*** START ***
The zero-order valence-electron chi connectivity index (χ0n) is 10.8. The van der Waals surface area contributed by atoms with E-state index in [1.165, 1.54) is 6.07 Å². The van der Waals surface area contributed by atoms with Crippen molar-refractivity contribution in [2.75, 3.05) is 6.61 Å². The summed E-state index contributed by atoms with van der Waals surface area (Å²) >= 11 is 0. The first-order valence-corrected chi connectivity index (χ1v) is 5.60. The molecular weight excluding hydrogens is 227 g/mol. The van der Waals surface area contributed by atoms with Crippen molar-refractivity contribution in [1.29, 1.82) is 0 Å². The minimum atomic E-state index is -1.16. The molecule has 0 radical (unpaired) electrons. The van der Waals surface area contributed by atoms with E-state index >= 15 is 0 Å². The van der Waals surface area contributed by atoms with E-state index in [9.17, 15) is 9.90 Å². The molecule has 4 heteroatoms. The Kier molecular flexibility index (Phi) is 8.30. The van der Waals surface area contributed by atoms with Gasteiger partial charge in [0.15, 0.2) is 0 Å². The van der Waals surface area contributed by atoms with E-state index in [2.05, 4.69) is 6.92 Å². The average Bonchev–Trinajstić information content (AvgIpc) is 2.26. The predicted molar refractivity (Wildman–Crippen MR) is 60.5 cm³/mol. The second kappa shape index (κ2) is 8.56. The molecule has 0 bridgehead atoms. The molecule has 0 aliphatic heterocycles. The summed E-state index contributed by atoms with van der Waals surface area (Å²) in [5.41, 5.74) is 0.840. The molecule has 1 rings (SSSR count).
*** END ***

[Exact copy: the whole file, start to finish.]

The zero-order valence-electron chi connectivity index (χ0n) is 10.8. The van der Waals surface area contributed by atoms with E-state index in [1.165, 1.54) is 6.07 Å². The van der Waals surface area contributed by atoms with Crippen molar-refractivity contribution in [2.75, 3.05) is 6.61 Å². The summed E-state index contributed by atoms with van der Waals surface area (Å²) >= 11 is 0. The first-order valence-corrected chi connectivity index (χ1v) is 5.60. The molecular weight excluding hydrogens is 227 g/mol. The van der Waals surface area contributed by atoms with Crippen molar-refractivity contribution in [1.29, 1.82) is 0 Å². The minimum atomic E-state index is -1.16. The molecule has 0 radical (unpaired) electrons. The van der Waals surface area contributed by atoms with E-state index >= 15 is 0 Å². The van der Waals surface area contributed by atoms with E-state index in [9.17, 15) is 9.90 Å². The molecule has 4 heteroatoms. The Kier molecular flexibility index (Phi) is 8.30. The van der Waals surface area contributed by atoms with Gasteiger partial charge in [0.15, 0.2) is 0 Å². The van der Waals surface area contributed by atoms with E-state index in [2.05, 4.69) is 6.92 Å². The average Bonchev–Trinajstić information content (AvgIpc) is 2.26. The predicted molar refractivity (Wildman–Crippen MR) is 60.5 cm³/mol. The second kappa shape index (κ2) is 8.56. The molecule has 0 bridgehead atoms. The molecule has 0 aliphatic heterocycles. The summed E-state index contributed by atoms with van der Waals surface area (Å²) in [5.41, 5.74) is 0.840. The molecule has 1 rings (SSSR count).